Navigation Links
Yale researchers discover mechanism for
Date:3/30/2009

Two-year-olds with autism lack an important building block of social interaction that prompts newborn babies to pay attention to other people. Instead, these children pay attention to physical relationships between movement and sound and miss critical social information. Researchers at the Yale School of Medicine report their results in the March 29 online issue of Nature.

"Human infants are born in a fragile state. They are entirely dependent on their caregivers for survival, and so it makes sense that infants would possess very early-emerging predispositions to seek their caregivers, to pay special attention to movements in the environment that are associated with human actions and gestures," said Ami Klin, director of the Autism Program at Yale and the Harris Associate Professor of Child Psychology at the Yale Child Study Center.

Klin, who conducted the study with research scientist Warren Jones and colleagues at Yale, said that two-year-olds with autism showed no signs of this selective attention to these types of human movements. Instead, the children with autism focused on a different environmental cue: they paid attention only to movements that were physically synchronous with sounds.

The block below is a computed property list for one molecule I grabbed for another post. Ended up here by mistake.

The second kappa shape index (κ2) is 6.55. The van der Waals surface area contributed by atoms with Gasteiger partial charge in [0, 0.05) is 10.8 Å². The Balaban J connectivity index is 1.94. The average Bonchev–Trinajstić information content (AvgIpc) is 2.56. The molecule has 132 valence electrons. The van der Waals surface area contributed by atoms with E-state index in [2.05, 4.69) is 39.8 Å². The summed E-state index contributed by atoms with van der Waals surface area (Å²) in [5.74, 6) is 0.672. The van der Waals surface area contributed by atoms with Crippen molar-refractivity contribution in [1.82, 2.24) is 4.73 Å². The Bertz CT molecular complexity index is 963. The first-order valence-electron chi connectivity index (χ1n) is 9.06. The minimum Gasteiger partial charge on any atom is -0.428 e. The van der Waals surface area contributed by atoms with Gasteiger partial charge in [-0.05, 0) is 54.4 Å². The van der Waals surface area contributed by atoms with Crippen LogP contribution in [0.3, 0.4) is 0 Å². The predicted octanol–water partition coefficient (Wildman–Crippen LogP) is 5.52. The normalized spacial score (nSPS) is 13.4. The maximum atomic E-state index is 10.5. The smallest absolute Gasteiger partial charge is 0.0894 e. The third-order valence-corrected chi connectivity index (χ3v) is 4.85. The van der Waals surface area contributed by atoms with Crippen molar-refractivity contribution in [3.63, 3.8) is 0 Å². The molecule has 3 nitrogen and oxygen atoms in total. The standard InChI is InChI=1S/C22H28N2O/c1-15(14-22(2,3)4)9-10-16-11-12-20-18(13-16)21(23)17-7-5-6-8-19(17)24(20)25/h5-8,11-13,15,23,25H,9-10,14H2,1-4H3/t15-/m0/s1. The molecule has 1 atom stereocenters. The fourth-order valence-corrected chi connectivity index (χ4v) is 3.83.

"Rather than attending to human biological motion, and the social cues in that motion," said Klin, "children with autism were very sensitive to non-social information: to synchronies between sounds and motion in what they were watching."

Klin, Jones and colleagues tracked the eye movements of two-year-olds with and without autism while they watched cartoon animations. The animations were created with a technique borrowed from the video game industry in which movements of real people are recorded and then used to animate characters. In this case, the body movements were recreated as points of light on a black background, with one point of light at each joint in the body.

"The eye-tracking data revealed that typically-developing two-year-olds perceived human motion in these moving points of light. They saw people," said Jones. "But children with autism were insensitive to the socially relevant cues in that motion, and they focused instead on physical cues that typically-developing children disregarded."

Previous studies by the Yale team have shown that when looking at other people, toddlers with autism looked less at eyes and more at mouths. "The current results suggest something very important about that earlier research," said Klin. "Rather than looking at the social cues expressed in people's eyes, two-year-olds with autism may be paying attention, as in the current study, to synchronies between sound and motion. So rather than the eyes, they are focusing on the synchrony between lip motion and speech sounds."

"This suggests that from very early in life, children with autism are seeking experiences in the physical rather than the social world, and this in turn has far-reaching implications for the development of social mind and brain," said Jones.

The Yale group is now using this finding in their work with infant siblings of children with autism who are at greater genetic risk of also developing autism. "Because this mechanism emerges in the first days of life for typical children, we hope to use similar techniques to identify early signs of vulnerability in autism. This could be an aid for early diagnosis, which in turn allows for early intervention to maximize positive outcomes for these children," said Klin.